Kenneth Branagh

Photo Credit: Courtesy of Walt Disney Pictures

Director Kenneth Branagh clearly wants people to grasp that this adaptation of “Cinderella” is a straight retelling of the classic fairy tale. 

There are no major twists or unexpected endings awaiting moviegoers. Disney learned its lesson after its last attempt to create a live-action remake of a Walt-era classic, “Maleficent,” resulted in a mediocre spin on a well-known film. “Cinderella” treats the fairy tale story seriously. The result is a visually stunning remake that develops a sense of originality and fun, despite a few story and character flaws.

Ella (Lily James) lives a happy life with her mother and father in medieval England. Tragically, her mother dies of illness, and her father soon marries Lady Tremaine (Cate Blanchett), a widow who shrewdly hides her cruel nature. After she and her atrocious stepdaughters move in,Ella’s father also dies from illness. Ella is left in a state of constant abuse by her new relatives and is mockingly rechristened “Cinderella.” After learning of a ball, Cinderella is determined to outwit her stepmother, win over a prince named Kit (Richard Madden) and reclaim the life she once had.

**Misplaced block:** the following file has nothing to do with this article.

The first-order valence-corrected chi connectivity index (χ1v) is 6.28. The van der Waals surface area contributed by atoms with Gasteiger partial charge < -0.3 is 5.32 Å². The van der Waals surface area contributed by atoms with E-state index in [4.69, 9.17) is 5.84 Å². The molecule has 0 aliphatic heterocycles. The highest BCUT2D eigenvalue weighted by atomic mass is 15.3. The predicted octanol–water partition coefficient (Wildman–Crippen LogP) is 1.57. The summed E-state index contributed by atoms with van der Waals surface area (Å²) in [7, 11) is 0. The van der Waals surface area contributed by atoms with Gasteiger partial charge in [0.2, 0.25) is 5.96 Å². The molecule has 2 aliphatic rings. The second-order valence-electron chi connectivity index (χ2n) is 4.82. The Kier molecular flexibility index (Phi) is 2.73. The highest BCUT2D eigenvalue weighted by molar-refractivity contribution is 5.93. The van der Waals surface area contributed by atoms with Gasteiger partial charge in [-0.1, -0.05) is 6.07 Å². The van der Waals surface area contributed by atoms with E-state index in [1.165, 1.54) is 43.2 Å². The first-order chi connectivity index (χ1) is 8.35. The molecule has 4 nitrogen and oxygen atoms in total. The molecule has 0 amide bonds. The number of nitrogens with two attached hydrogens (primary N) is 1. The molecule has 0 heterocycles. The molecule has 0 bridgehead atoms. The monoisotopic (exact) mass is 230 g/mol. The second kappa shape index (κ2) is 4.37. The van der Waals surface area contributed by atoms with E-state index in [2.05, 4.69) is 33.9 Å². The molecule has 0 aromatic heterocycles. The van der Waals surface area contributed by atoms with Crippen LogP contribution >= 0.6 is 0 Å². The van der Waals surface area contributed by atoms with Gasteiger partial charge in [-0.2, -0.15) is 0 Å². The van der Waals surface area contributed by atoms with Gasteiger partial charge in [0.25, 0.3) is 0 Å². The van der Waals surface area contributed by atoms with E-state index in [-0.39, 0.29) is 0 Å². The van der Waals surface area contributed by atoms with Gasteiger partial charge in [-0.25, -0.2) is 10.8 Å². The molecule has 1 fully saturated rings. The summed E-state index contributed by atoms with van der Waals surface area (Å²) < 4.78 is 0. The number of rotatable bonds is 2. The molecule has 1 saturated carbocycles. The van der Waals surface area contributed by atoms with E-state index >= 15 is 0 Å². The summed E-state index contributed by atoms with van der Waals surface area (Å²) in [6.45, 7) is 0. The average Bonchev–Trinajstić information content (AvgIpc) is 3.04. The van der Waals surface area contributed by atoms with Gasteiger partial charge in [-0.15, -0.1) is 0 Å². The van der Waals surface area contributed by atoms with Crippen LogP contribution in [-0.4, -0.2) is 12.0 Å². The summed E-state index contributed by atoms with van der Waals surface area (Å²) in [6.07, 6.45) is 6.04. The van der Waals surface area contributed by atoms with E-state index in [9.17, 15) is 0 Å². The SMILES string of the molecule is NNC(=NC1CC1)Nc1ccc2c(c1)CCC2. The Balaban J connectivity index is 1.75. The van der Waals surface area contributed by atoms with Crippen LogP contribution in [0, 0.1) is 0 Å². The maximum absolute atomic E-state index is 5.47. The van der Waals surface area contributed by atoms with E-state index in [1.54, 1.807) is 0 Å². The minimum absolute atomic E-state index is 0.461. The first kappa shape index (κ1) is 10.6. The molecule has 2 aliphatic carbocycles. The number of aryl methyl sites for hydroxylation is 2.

The film’s visuals are astoundingly beautiful. The special effects bring this world to life, even though the film relies heavily on computer-generated imagery. Cinderella’s pumpkin carriage shines gold and is a elegantly carved wonder, and Prince Charming’s columned castle could not exist without help of CGI wizardry. Special effects make the crystal-like glass on Cinderella’s famous slippers gleam brightly in every shot. 

James is charming as Cinderella and definitely sells the famous princess’ image of being kind and courageous. One flaw is that she is sometimes too carefree and optimistic. When her stepmother locks her in a tower, Cinderella’s feeling of hopelessness is strangely short-lived before she reverts to her usual, light-hearted self. It’s disappointing that James fails to give more agency to her character. 

Cinderella has often received criticisms for being a heroine who relies on luck rather than her own actions. James makes her version of the princess likeable, but she doesn’t do much to change that perception.

The supporting cast make all these familiar characters seem original. Cate Blanchett is chilling as the villainess stepmother. Rather than being over-the-top, she portrays a cold, calculating sort of the menace. Helena Bonham Carter, who portrays Cinderella’s fairy godmother, is certainly memorable. Although her appearance is brief, she takes every opportunity to make the character original. Instead of the elderly, mother figure from the original, Bonham Carter’s spin on the role makes the character frantic, yet warm-hearted. There are a few problems with the film. The first act, which centers on Cinderella adjusting to her new life under her stepmother, is really slow. The action doesn’t pick up until right before the ball begins. 

Another issue is the constant narration from an omnipresent observer. This aspect was also featured in “Maleficent,” and it’s grating and unnecessary. Disney is obviously afraid to edge away from this annoying trope in fantasy films.